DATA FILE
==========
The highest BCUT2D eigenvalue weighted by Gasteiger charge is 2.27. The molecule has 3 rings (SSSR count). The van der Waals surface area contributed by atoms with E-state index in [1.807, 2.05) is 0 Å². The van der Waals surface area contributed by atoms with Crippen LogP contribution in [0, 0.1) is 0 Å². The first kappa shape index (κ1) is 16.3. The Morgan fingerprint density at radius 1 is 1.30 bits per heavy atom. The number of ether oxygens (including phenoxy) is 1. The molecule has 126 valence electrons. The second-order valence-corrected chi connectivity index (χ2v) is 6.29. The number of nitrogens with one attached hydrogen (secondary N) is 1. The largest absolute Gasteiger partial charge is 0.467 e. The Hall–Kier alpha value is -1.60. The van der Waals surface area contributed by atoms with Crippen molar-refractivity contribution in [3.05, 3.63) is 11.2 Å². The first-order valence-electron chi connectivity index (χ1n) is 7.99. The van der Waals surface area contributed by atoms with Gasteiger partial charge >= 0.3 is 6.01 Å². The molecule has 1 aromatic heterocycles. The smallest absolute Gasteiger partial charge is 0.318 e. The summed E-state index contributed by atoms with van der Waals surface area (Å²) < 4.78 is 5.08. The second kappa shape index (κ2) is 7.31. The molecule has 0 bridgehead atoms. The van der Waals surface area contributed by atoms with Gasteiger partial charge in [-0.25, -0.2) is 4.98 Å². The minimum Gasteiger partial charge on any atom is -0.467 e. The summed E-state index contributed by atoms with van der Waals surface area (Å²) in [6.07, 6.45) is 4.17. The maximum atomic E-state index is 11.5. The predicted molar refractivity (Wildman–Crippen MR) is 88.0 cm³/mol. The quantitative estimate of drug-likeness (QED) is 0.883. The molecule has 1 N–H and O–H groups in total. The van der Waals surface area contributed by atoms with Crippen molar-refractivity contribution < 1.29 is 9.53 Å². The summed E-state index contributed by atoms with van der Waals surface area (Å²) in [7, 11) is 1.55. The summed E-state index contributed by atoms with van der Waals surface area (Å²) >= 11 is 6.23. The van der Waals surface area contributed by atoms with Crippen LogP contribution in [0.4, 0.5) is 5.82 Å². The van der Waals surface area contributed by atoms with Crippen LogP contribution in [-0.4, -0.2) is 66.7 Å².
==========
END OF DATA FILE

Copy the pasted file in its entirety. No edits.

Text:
The highest BCUT2D eigenvalue weighted by Gasteiger charge is 2.27. The molecule has 3 rings (SSSR count). The van der Waals surface area contributed by atoms with E-state index in [1.807, 2.05) is 0 Å². The van der Waals surface area contributed by atoms with Crippen LogP contribution in [0, 0.1) is 0 Å². The first kappa shape index (κ1) is 16.3. The Morgan fingerprint density at radius 1 is 1.30 bits per heavy atom. The number of ether oxygens (including phenoxy) is 1. The molecule has 126 valence electrons. The second-order valence-corrected chi connectivity index (χ2v) is 6.29. The number of nitrogens with one attached hydrogen (secondary N) is 1. The largest absolute Gasteiger partial charge is 0.467 e. The Hall–Kier alpha value is -1.60. The van der Waals surface area contributed by atoms with Crippen molar-refractivity contribution in [3.05, 3.63) is 11.2 Å². The first-order valence-electron chi connectivity index (χ1n) is 7.99. The van der Waals surface area contributed by atoms with Gasteiger partial charge >= 0.3 is 6.01 Å². The molecule has 1 aromatic heterocycles. The smallest absolute Gasteiger partial charge is 0.318 e. The summed E-state index contributed by atoms with van der Waals surface area (Å²) < 4.78 is 5.08. The second kappa shape index (κ2) is 7.31. The molecule has 0 bridgehead atoms. The van der Waals surface area contributed by atoms with Gasteiger partial charge in [-0.25, -0.2) is 4.98 Å². The minimum Gasteiger partial charge on any atom is -0.467 e. The summed E-state index contributed by atoms with van der Waals surface area (Å²) in [6.07, 6.45) is 4.17. The maximum atomic E-state index is 11.5. The predicted molar refractivity (Wildman–Crippen MR) is 88.0 cm³/mol. The quantitative estimate of drug-likeness (QED) is 0.883. The molecule has 1 N–H and O–H groups in total. The van der Waals surface area contributed by atoms with Crippen molar-refractivity contribution < 1.29 is 9.53 Å². The summed E-state index contributed by atoms with van der Waals surface area (Å²) in [7, 11) is 1.55. The summed E-state index contributed by atoms with van der Waals surface area (Å²) >= 11 is 6.23. The van der Waals surface area contributed by atoms with Crippen LogP contribution in [0.4, 0.5) is 5.82 Å². The van der Waals surface area contributed by atoms with Crippen LogP contribution in [-0.4, -0.2) is 66.7 Å².